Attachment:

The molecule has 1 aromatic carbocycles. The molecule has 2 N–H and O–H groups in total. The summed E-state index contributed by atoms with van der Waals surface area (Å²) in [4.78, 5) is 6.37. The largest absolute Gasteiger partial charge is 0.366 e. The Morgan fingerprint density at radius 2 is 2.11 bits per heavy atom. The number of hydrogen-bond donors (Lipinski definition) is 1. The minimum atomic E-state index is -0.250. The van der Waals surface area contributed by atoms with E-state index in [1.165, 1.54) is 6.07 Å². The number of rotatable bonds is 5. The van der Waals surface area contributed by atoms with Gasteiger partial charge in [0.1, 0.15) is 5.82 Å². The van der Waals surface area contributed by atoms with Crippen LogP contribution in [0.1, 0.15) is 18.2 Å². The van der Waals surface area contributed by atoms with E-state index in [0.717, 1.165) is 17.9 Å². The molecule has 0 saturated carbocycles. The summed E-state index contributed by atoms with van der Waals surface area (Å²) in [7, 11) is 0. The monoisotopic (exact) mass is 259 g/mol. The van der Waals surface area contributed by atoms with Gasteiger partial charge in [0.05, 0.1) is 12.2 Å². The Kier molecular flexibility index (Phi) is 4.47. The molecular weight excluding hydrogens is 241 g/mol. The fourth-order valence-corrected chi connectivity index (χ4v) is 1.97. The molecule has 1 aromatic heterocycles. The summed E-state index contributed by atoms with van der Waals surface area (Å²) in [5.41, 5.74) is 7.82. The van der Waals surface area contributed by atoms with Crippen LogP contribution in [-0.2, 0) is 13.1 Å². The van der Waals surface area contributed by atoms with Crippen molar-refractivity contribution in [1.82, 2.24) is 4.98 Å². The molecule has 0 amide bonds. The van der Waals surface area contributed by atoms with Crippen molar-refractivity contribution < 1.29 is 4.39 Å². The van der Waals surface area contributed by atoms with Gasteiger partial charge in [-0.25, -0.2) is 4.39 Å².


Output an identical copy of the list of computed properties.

The molecule has 1 aromatic carbocycles. The molecule has 2 N–H and O–H groups in total. The summed E-state index contributed by atoms with van der Waals surface area (Å²) in [4.78, 5) is 6.37. The largest absolute Gasteiger partial charge is 0.366 e. The Morgan fingerprint density at radius 2 is 2.11 bits per heavy atom. The number of hydrogen-bond donors (Lipinski definition) is 1. The minimum atomic E-state index is -0.250. The van der Waals surface area contributed by atoms with E-state index in [1.165, 1.54) is 6.07 Å². The number of rotatable bonds is 5. The van der Waals surface area contributed by atoms with Gasteiger partial charge in [0.1, 0.15) is 5.82 Å². The van der Waals surface area contributed by atoms with Crippen LogP contribution in [0.1, 0.15) is 18.2 Å². The van der Waals surface area contributed by atoms with E-state index in [0.717, 1.165) is 17.9 Å². The molecule has 0 saturated carbocycles. The summed E-state index contributed by atoms with van der Waals surface area (Å²) in [7, 11) is 0. The monoisotopic (exact) mass is 259 g/mol. The van der Waals surface area contributed by atoms with Gasteiger partial charge in [0.05, 0.1) is 12.2 Å². The Kier molecular flexibility index (Phi) is 4.47. The molecular weight excluding hydrogens is 241 g/mol. The fourth-order valence-corrected chi connectivity index (χ4v) is 1.97. The molecule has 1 aromatic heterocycles. The summed E-state index contributed by atoms with van der Waals surface area (Å²) in [5.41, 5.74) is 7.82. The van der Waals surface area contributed by atoms with Crippen LogP contribution in [-0.2, 0) is 13.1 Å². The van der Waals surface area contributed by atoms with Crippen molar-refractivity contribution in [1.82, 2.24) is 4.98 Å². The molecule has 0 amide bonds. The van der Waals surface area contributed by atoms with Crippen molar-refractivity contribution < 1.29 is 4.39 Å². The van der Waals surface area contributed by atoms with Gasteiger partial charge in [-0.25, -0.2) is 4.39 Å².